It seems millennials are living in a cultural age where image is everything.
At the end of 2014, Instagram successfully outpaced Twitter as the most active social media app. The image-sharing app boasts 300 million active users as of December 2014. And with pictures being worth a thousand words, is there any need to wonder why Instagram is outpacing Twitter and its 140-character limit?
The social currency of likes on Instagram outweighing retweets on Twitter has shifted the focus of savvy social media users. Being picture perfect is much more valuable than being a creative wordsmith. So much so, this new shift has cultivated a social environment where likes are the equivalent to peer validation and social relevancy. For some, this even means the amount of #instalikes they receive has some influence on their self-worth.
Recently, I had a friend say to me their current goal is to become an underwear model so they can be one of those people who receive thousands of likes the moment they upload a new photo to Instagram. My friend admits to the shallowness of this goal and lightheartedly expresses, if nothing else, it’s a great reason to stay fit.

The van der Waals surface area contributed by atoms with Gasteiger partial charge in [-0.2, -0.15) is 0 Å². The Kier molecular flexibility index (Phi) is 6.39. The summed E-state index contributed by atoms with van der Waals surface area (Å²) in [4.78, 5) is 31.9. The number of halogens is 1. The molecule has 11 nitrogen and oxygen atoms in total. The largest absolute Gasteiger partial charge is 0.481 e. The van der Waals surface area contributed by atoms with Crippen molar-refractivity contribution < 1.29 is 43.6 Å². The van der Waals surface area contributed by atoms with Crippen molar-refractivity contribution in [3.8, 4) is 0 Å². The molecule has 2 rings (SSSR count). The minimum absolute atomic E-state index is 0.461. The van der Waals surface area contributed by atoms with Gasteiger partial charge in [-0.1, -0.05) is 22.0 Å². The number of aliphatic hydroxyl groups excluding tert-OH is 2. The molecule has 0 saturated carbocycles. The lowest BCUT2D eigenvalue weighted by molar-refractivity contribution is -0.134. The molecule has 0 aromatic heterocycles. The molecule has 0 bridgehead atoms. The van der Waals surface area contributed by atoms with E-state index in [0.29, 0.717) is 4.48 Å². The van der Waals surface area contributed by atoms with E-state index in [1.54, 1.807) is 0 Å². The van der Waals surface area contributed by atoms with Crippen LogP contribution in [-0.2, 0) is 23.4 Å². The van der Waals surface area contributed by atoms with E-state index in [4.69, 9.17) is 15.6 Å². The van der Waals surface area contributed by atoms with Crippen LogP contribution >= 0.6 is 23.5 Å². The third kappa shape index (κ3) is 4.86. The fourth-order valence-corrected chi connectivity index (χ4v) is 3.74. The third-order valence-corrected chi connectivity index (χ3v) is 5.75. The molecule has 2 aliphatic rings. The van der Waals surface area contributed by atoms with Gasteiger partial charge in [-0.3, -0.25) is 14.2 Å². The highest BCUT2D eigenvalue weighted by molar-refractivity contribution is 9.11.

Now, I don’t presume to criticize self-improvement in any shape or form. Whether it is via fitness regimes and health conscience diets, through sartorial modifications or even cosmetic surgery. Although, it would be negligent to ignore how a desire to be picture perfect can potentially postulate a warped motivation for self-improvement.
How much is nailing the perfect Instagram photo about putting your best foot forward? And how much of it is simply about getting likes to feel liked? Perhaps it’s a bit of both?
In a previous post about selfie culture, I actually agree image-sharing sites like Instagram can produce dynamic forms of digital communication. It is an awesome tool where people can share their idiosyncrasies and be all the more appreciated for doing so. I only become cautious of the phenomenon when a number of influential celebrities get busted for photoshopping Instagram photos.
What happens when the average person feels the only way to achieve their personal ideals is artificially? Should we worry for those willing to take self-improvement to the extreme just to gain popularity? When the lie seems better than the real thing, it may be time to start evaluating the psychological dependencies on public opinion perpetuated by our image-conscious culture.